What should be going through your mind when you think about what sports are accessible to seniors? It depends on the preferences of the individual aging family member, what they want to achieve, and their current physical condition. That said, some sports tend to be more accessible to seniors than others and often result in greater enjoyment and fewer injuries, and increased fitness and health benefits. Here are some of those sports, along with the reasons why Golden-age adults want to consider them as an alternative to their usual exercise regimen.
If you have access to a bike, it’s easy to incorporate cycling into your workout routine. Cycling is an extremely accessible sport for aging family members because there are no specific skills involved, you don’t need to go to a gym or fitness class, and all you need is a good pair of gloves, some warm clothing if it’s wintertime, and your bike. Cycling also provides great cardiovascular exercise by using large muscle groups. Aim for 30 minutes three times per week at first. You can then increase that time as your endurance improves over several weeks.
Swimming is great for your body because it’s low-impact. It works on strength, endurance, and flexibility—all things that are important for aging people. In addition, it is a very social sport, so if you don’t like to be alone, you will love it.
Even though all ages can enjoy water aerobics, it is best for persons in their golden years. It’s gentle on joints and won’t cause you to overexert yourself. The buoyancy of the water will help build strength without causing injury, which makes it a great option for older adults who want to get in shape but aren’t used to working out. Be sure to follow your instructor’s guidelines for safety while exercising in water.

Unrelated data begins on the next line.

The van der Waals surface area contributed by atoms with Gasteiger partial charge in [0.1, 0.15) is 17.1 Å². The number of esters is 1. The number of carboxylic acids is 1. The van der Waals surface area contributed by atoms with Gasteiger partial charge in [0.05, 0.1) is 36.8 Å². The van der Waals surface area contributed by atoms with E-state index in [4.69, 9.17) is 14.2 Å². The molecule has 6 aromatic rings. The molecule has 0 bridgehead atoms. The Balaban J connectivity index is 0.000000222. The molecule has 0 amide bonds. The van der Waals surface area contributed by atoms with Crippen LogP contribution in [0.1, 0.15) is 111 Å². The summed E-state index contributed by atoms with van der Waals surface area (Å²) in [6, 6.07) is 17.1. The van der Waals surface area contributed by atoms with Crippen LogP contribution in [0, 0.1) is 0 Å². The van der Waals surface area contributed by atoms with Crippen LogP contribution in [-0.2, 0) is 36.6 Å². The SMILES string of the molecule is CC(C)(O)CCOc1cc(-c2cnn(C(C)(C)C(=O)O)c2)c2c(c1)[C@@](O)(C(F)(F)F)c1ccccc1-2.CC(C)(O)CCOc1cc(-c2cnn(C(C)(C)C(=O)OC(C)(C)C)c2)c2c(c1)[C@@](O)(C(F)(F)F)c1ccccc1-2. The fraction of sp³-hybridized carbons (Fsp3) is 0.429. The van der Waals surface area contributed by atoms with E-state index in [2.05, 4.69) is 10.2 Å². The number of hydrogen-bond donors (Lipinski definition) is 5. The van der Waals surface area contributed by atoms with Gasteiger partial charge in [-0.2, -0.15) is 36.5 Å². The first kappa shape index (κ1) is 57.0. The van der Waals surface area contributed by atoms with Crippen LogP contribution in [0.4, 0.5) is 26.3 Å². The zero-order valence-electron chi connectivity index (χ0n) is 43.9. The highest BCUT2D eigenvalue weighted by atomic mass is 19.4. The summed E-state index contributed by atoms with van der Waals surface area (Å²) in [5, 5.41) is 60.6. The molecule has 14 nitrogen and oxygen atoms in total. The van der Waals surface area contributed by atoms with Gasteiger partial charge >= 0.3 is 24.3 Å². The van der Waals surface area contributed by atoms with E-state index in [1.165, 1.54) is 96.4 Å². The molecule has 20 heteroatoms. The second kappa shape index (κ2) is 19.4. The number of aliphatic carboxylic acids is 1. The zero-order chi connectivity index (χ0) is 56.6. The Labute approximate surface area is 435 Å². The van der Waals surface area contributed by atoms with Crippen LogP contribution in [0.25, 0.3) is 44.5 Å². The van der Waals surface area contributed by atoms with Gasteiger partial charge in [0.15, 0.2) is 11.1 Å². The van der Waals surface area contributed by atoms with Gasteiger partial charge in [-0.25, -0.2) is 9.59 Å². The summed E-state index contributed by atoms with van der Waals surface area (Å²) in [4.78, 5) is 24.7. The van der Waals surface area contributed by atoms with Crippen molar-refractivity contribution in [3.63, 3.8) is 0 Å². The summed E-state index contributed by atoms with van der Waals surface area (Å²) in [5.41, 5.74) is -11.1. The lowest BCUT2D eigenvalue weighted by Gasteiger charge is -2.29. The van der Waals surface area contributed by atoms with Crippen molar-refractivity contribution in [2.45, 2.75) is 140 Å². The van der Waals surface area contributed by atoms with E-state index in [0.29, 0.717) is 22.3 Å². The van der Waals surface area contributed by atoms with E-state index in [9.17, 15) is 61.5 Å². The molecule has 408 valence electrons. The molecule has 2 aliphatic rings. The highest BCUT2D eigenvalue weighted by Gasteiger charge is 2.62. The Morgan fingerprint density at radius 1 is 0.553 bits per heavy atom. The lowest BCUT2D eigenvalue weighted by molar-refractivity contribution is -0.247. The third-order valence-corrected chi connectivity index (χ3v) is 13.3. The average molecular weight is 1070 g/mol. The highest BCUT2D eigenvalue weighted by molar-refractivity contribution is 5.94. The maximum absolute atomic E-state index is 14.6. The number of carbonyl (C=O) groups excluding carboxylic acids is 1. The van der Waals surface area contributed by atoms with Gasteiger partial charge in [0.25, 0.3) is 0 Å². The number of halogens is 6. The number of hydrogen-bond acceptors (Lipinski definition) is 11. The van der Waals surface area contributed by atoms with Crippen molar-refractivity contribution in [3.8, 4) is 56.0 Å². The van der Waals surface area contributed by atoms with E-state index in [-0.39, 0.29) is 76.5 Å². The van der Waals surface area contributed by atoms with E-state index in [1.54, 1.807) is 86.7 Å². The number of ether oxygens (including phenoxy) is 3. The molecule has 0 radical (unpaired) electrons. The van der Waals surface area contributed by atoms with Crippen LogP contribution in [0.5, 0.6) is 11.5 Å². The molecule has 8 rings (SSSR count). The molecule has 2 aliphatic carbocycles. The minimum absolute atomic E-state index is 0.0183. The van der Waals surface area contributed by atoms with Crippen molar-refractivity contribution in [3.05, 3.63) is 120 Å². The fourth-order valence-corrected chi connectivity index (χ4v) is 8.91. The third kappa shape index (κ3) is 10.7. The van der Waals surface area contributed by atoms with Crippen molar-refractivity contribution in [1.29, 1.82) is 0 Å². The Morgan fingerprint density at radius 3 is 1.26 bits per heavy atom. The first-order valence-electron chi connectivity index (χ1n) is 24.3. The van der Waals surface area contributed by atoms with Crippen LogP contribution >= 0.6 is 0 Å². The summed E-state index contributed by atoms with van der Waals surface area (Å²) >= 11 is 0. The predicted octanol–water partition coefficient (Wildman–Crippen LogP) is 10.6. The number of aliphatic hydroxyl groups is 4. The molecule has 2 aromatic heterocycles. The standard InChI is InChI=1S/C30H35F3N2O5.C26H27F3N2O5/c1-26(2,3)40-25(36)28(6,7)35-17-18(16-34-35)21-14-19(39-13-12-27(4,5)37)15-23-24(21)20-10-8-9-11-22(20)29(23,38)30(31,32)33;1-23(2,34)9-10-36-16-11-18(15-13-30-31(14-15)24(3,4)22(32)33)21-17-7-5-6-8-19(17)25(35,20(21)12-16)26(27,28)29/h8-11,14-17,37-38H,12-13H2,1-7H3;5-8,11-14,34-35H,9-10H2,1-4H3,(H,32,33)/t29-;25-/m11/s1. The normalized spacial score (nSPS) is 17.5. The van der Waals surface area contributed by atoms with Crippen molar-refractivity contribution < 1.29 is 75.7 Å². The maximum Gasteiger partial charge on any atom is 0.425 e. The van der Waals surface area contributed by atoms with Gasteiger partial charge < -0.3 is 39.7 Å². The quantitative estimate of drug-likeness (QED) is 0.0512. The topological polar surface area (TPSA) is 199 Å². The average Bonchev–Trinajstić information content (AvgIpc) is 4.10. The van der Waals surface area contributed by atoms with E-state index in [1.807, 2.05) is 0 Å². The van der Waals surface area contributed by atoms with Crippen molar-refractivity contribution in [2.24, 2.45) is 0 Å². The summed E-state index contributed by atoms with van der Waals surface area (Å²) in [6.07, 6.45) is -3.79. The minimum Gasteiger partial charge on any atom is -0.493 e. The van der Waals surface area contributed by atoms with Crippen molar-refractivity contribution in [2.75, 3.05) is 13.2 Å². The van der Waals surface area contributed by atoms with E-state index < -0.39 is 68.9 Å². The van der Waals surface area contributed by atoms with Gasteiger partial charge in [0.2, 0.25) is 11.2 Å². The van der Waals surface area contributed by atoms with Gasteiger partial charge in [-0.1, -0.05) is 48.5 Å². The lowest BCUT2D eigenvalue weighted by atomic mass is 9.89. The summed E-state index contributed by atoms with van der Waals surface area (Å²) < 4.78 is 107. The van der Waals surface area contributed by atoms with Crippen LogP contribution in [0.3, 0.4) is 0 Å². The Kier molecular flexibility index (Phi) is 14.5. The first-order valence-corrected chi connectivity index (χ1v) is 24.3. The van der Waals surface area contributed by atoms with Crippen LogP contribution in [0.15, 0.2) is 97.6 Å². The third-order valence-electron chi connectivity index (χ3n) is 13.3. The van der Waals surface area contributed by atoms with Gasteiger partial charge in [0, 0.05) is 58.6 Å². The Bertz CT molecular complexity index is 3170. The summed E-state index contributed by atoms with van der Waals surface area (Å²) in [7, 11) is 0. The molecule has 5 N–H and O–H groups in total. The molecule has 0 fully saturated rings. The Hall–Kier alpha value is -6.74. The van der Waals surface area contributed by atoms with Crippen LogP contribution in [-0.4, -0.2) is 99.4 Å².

Golf is one of those sports that people automatically assume requires you to be able to move quickly and nimbly, but that’s not necessarily true. While it does require a decent amount of physical activity (walking), many golf courses offer options for people who aren’t completely spry. Electric golf carts, for example, make it easier to play without breaking a sweat. Depending on your level of mobility or desire to exercise, you can walk or ride and play as much as you want. The same goes for other clubs and leagues: Check out your local park district and see what activities are available for Golden-age adults.
Tennis is easy on your joints, which is great news for people with arthritis. It also helps strengthen your muscles, so you can have more energy to do things you enjoy. The game is low-impact, so if you have a medical condition or are overweight, tennis is a good way to work out without wearing yourself out before dinner time. It’s also a social sport you can enjoy year-round.
Badminton is a fun way to exercise without putting too much strain on your joints. It’s quick-paced and involves volleying, which means it’s not hard on your body. A high heart rate helps you lose weight while staying active for long times. Badminton is accessible to all ages, which makes it great for Golden-age adults.